Paul Frankland is a Senior Scientist in the program in Neurosciences & Mental Health at the Hospital for Sick Children, and a fellow of the Royal Society of Canada (Life Sciences division). He holds a Canada Research Chair in Cognitive Neurobiology, and is appointed as a Full Professor in the Department of Psychology, Department of Physiology and Institute of Medical Science at the University of Toronto. He is also a fellow of the Canadian Institute for Advanced Research (CIFAR) in the program for Child and Brain Development. His research program combines behavior, imaging and molecular approaches to study cognitive function and dysfunction. In particular, he has focused on two questions. First, while memories for events initially depend on the hippocampus, over time they are thought to be reorganized in the cortex for long-term storage. His group has identified mechanisms involved in cortical memory consolidation and how changes in organization affect memory quality. Second, new neurons are generated in the hippocampus throughout life. His group showed that these neurons integrate into hippocampal memory traces where they promote the encoding of new memories. However, they also found that increasing neurogenesis induces forgetting of memories already stored in the hippocampus. This finding has transformed how we about the function of hippocampal neurogenesis, suggesting that it regulates a balance between encoding new, and clearing out old, memories.
Gerd Kempermann is Professor at the CRTD – Center for Regenerative Therapies at TU Dresden and the site speaker of the German Center for Neurodegenerative Disease (DZNE) in Dresden. He was born in 1965 in Cologne and studied Medicine in Cologne and Freiburg, Germany. He wrote his dissertation in Neuropathology and for two years worked as clinical neuropathologist. From 1995 to 1998 he was postdoctoral fellow with Fred H. Gage at the Salk Institute in La Jolla and began his work on the generation of new neurons in the adult brain. In 1997 he and Georg Kuhn showed that adult neurogenesis is regulated by behavioral activity and that mice housed in an enriched environment produce more new neurons than those in standard housing conditions. After two years as clinical neurologist in Regensburg he became research group leader at the Max Delbrück Center for Molecular Medicine (MDC) Berlin-Buch and at the Dept. of Experimental Neurology at Charité Berlin. He has published 200+ scientific articles, which attracted more than 30 000 citations. He also authored a comprehensive text book on adult neurogenesis published by Oxford University Press. Main topics of his work are the neurobiology of reserve formation in the adult and aging brain, especially focusing on the role of adult hippocampal neurogenesis, and the neurobiological foundations of individuality.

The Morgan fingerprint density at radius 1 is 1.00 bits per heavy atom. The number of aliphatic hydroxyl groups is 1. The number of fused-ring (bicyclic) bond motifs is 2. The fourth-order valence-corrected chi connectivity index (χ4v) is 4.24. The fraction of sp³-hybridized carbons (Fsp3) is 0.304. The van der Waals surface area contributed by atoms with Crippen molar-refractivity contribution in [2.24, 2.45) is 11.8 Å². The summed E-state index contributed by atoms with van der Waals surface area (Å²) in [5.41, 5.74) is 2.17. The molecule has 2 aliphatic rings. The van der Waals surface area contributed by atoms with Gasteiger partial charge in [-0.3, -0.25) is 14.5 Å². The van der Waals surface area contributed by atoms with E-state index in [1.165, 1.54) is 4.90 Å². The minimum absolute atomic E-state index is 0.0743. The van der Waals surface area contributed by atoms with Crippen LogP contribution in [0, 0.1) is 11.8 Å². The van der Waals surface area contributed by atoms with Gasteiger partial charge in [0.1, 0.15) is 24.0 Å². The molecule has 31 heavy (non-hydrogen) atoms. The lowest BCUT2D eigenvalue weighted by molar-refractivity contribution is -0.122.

Hugo Spiers is Professor of Cognitive Neuroscience in the Department of Experimental Psychology and a Fellow of the Royal Institute of Navigation.
His research explores how our brain constructs representations of the world and uses them to recall the past, navigate the present and imagine the future.
His research team use a range of methods including brain imaging, neuropsychological testing, virtual reality, agent modelling, mass online testing and single cell recording to understand brain function and spatial cognition.
Prof Spiers' doctoral studies were conducted at the UCL Institute of Cognitive Neuroscience in the research groups of Neil Burgess and John O'Keefe. After post-doctoral fellowships at the MRC Cognition and Brain Sciences Unit in Cambridge (with Kim Graham) and the Wellcome Trust Centre for Neuroimaging (with Eleanor Maguire) he was awarded a Wellcome Fellowship to learn single unit recording.
In 2010 he established the UCL Spatial Cognition group which he now runs as group leader and in 2016 launched Project Sea Hero Quest, which has tested over 4 million people on their navigation ability via an award-winning mobile game app.